Brandon Zylstra Road Less Traveled Scholarship
    I was the quiet kid. I was the kid that sat alone in class, struggled to find a place to sit in the cafeteria, and dreaded having to find a partner for group assignments. Socializing with people had always been a challenge for me. In seventh grade, I wanted to change this, so I decided to try out for the middle school basketball team. The basketball players were always the most popular in school. They were never alone and never quiet. While I did not have the intention of becoming popular, I did expect to make some friends and step out of my comfort zone. At the time, I was a decent basketball player, but I feared this would not be enough to make the team. Other students had better relationships with the coaches since they were not quiet kids and they often conversed with them. Regardless, I went to tryouts - of course sitting alone and not talking to any of the other players. Surprisingly, I made the team. As everyone was crowded around the gym door looking at the posted sheet of players who made the team I heard, "Wow, Yazmin made the team?". Due to my quiet reputation, I was least expected to do so. Throughout the season, I barely talked to my teammates, but being on the team led to more people around the school talking to me. Over the year, I became less quiet and more confident. I continued playing basketball during my eighth grade as it developed into a passion of mine. By then, I had a good group of friends and was no longer the quietest kid. At the end of each year, my county holds a "Board Awards". Shockingly, I was nominated to receive the "Scholar Athlete of the Year" Award. I ended up beating the odds, winning the award over every other student athlete in the county. I went from being the quiet kid that somehow made the basketball team to being recognized as the scholar athlete of the year. In high school, I retired from basketball and joined the Science and Technology program. My passion for basketball transitioned into a passion for engineering. I've always loved math and science so engineering is a perfect fit for me. I plan to major in either Electrical Engineering or Mechanical Engineering at an HBCU. Although my interest in math and science was an important factor in deciding this, representation is a just as important factor. Only 5% of Engineers in the United States are Black, with only 2% being Black women. Studies show that this is because there is a lack of representation and role models in the Engineering field for young Black girls. I want to lead the way and one day be able to have a lasting impact on young Black girls of the next generation so that one day they will too become Engineers. In order to meet this long-term goal, I recognize that meeting short-term ones are important. This includes doing well in school, which I am succeeding at. I currently hold a 4.37 GPA, excelling in all of my Engineering courses at that. I also participate in many extra-curricular activities, including the National Society of Black Engineers (NSBE), in which I am president of my school's chapter. I am passionate about Engineering and Black women's representation in STEM fields. Therefore, I will become a Black woman Engineer and inspire the next generation of Black girls to pursue not only Engineering careers, but STEM careers too. It all starts now, as a junior in high school, writing scholarship essays.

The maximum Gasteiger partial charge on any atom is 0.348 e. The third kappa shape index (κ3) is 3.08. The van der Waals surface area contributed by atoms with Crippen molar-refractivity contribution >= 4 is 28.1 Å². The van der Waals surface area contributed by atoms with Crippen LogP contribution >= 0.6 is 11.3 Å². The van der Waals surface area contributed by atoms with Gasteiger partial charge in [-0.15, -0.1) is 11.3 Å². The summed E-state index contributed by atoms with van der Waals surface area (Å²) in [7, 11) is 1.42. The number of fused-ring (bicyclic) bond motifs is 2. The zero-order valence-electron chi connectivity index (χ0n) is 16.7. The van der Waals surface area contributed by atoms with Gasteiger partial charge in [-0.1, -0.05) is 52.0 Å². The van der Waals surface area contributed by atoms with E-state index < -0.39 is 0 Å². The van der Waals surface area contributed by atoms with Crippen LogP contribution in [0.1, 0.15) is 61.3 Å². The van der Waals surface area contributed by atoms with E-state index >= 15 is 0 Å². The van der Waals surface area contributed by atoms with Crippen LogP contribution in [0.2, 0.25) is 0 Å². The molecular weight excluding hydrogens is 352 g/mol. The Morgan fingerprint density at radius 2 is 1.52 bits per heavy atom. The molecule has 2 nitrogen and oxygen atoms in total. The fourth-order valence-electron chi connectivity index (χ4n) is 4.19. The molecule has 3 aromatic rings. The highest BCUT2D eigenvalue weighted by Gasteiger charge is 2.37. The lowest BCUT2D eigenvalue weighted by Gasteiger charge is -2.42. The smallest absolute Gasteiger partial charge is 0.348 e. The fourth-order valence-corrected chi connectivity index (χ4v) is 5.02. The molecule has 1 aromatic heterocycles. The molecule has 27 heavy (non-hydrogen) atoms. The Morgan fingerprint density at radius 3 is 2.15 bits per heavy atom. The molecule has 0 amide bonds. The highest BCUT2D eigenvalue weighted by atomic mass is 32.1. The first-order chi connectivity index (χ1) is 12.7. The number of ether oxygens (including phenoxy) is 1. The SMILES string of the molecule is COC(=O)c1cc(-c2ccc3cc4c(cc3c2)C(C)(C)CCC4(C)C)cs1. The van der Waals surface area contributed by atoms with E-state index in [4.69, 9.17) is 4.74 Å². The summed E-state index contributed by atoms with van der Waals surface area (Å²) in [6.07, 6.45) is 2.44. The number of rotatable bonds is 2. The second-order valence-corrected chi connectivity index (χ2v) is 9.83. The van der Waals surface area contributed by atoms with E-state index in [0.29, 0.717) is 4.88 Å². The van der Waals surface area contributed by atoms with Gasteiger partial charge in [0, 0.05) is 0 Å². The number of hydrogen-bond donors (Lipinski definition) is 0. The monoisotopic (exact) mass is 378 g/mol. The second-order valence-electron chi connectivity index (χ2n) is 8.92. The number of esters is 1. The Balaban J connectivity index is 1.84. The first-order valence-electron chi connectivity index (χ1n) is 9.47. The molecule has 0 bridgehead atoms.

Impact Scholarship for Black Students
    I am anxious. As I am currently reaching the end of my junior year in high school, I feel as though there is so much that needs to be done, yet not enough time to do it. Preparing to go to college is my number 1 priority and I'm sure it will continue to be at the top of my To Do List until I arrive on campus in the fall of 2022. Until then, I plan to continue to work on the first biggest goal of my life thus far: earning enough scholarships to cover the cost of attending a HBCU. I know that receiving scholarships is hard enough, but earning a full ride to any university seems nearly impossible. Many times I've found myself sitting back and thinking, "Why me...why would a university choose me for a scholarship?", There are so many other candidates. This leaves me feeling uneasy and sometimes even discouraged. Nonetheless, as I sit here writing this scholarship essay, I am proud that I am determined enough to do so. At my high school, I am in the Science & Technology program with a focus of Engineering. I've always loved math and science so engineering is a perfect fit for me. I plan to major in either Electrical Engineering or Mechanical Engineering in college. Furthermore, I will purse a career in that field. Although my interest in math and science was an important factor in deciding this, representation is a just as important factor. Only 5% of Engineers in the United States are Black, with only 2% being Black women. Studies show that this is because there is a lack of representation and role models in the Engineering field for young Black girls. I want to lead the way and one day be able to have a lasting impact on young Black girls of the next generation so that one day they will become Engineers. I am confident in my ability to do this and I'm very excited. In order to meet this long-term goal, I recognize that meeting short-term ones are important. This includes doing well in school, which I am succeeding at. I currently hold a 4.37 GPA, excelling in all of my Engineering courses at that. I also participate in many extra-curricular activities, including the National Society of Black Engineers (NSBE), in which I am president of my school's chapter. I actively serve my community as I have accumulated more than 70 hours of service. I feel as though all of this is important in order to earn scholarships as well as getting accepted into a HBCU so I will continue to do this. Yes, I am anxious about my future, as most high school students are, but I am determined to make it how I want it to be. I will attend an HBCU. I will become a Black woman Engineer. I will inspire the next generation of Black girls to pursue not only Engineering careers, but STEM careers too. It all starts now, as a junior in high school, writing scholarship essays.